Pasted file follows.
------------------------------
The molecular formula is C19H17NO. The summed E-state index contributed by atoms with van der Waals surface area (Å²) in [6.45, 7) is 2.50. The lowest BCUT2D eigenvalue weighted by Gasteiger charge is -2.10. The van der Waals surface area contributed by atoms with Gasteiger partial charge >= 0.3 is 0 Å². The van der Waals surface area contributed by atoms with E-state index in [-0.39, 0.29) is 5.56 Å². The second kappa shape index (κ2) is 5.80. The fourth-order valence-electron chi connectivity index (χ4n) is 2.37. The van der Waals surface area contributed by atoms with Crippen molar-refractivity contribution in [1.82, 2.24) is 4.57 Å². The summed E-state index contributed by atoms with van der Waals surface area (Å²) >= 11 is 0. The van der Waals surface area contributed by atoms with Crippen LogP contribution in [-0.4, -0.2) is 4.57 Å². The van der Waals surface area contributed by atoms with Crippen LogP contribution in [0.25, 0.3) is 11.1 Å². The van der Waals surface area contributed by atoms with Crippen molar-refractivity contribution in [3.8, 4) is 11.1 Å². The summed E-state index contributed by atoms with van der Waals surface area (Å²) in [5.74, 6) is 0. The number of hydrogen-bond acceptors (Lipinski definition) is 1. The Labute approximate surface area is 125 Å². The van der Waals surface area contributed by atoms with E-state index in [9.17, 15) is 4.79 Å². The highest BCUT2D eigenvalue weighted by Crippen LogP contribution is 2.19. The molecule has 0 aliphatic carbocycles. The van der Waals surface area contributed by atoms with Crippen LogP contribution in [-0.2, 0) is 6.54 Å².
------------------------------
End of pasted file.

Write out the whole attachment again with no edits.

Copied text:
The molecular formula is C19H17NO. The summed E-state index contributed by atoms with van der Waals surface area (Å²) in [6.45, 7) is 2.50. The lowest BCUT2D eigenvalue weighted by Gasteiger charge is -2.10. The van der Waals surface area contributed by atoms with Gasteiger partial charge >= 0.3 is 0 Å². The van der Waals surface area contributed by atoms with E-state index in [-0.39, 0.29) is 5.56 Å². The second kappa shape index (κ2) is 5.80. The fourth-order valence-electron chi connectivity index (χ4n) is 2.37. The van der Waals surface area contributed by atoms with Crippen molar-refractivity contribution in [1.82, 2.24) is 4.57 Å². The summed E-state index contributed by atoms with van der Waals surface area (Å²) >= 11 is 0. The van der Waals surface area contributed by atoms with Crippen LogP contribution in [-0.4, -0.2) is 4.57 Å². The van der Waals surface area contributed by atoms with Crippen LogP contribution in [0.25, 0.3) is 11.1 Å². The van der Waals surface area contributed by atoms with Crippen molar-refractivity contribution in [3.8, 4) is 11.1 Å². The summed E-state index contributed by atoms with van der Waals surface area (Å²) in [5.74, 6) is 0. The number of hydrogen-bond acceptors (Lipinski definition) is 1. The Labute approximate surface area is 125 Å². The van der Waals surface area contributed by atoms with E-state index in [9.17, 15) is 4.79 Å². The highest BCUT2D eigenvalue weighted by Crippen LogP contribution is 2.19. The molecule has 0 aliphatic carbocycles. The van der Waals surface area contributed by atoms with Crippen LogP contribution in [-0.2, 0) is 6.54 Å².